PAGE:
UK Announces Creation of New Trade Sanctions Enforcement Agency and Introduces Further Sanctions Against Russia

Skadden, Arps, Slate, Meagher & Flom LLP

Ryan D. Junck Jason Williamson Jack Zaher

With Russia’s invasion of Ukraine nearing the end of its second year, the United Kingdom has continued to introduce sanctions measures against Russia, with the latest round announced on 14 December 2023.1

In particular:

Additionally, on 11 December 2023, the UK government announced the creation of a new agency responsible for the civil enforcement of trade sanctions.

The UK’s additional measures were announced just before the EU adopted its 12th package of sanction against Russia on 18 December 2023.

Below, we outline the key new prohibitions and developments in the UK.

A New Agency for Trade Sanctions Enforcement

On 11 December 2023, the UK government announced the creation of a new Office of Trade Sanctions Implementation (OTSI). The government’s press release noted that OTSI would be responsible for the civil enforcement of trade sanctions, including those implemented against Russia. The government has made clear that OTSI will prioritise, in particular, identifying companies seeking to circumvent UK trade sanctions.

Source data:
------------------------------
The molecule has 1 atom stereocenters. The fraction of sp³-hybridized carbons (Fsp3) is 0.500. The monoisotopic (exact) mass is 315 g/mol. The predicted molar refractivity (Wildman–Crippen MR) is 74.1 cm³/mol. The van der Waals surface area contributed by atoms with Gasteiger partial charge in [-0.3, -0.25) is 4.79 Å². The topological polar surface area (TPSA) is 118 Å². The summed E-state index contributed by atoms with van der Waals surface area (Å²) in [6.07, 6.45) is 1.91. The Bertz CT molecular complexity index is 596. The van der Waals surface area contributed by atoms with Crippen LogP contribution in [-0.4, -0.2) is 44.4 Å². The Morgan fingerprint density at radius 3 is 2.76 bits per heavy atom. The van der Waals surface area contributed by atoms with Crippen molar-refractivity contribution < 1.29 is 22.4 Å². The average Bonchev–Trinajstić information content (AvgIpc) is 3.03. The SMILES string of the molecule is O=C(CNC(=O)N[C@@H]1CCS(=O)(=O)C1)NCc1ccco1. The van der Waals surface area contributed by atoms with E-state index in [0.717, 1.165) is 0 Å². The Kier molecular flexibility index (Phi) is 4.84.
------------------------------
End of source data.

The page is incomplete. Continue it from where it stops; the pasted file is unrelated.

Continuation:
OTSI’s website notes that the agency is currently being set up and will commence operations this year, once its new legal powers are in force. We expect that this will coincide with an increase in enforcement activity related to alleged non-compliance with trade restrictions connected to Russia, which is an increasing area of focus for UK agencies.

Trade Restrictions

The new regulations expanded existing trade restrictions to include certain Russian metals and ancillary services provided in relation to luxury goods. Additional goods were also brought within scope of existing trade restrictions.2 These restrictions came into force on 15 December 2023. The new regulations also introduced the long-awaited so-called Russian diamond ban, which was first announced by the UK government in May 2023 and came into force on 1 January 2024.

Regulation 46IG prohibits the import of certain metals that are consigned from, or originate in, Russia. Metals are defined in Schedule 3BA of the Russia (Sanctions) (EU Exit) Regulations 2019 (the UK Regulations) and includes, among many others, copper, nickel, aluminum, lead, zinc and tin.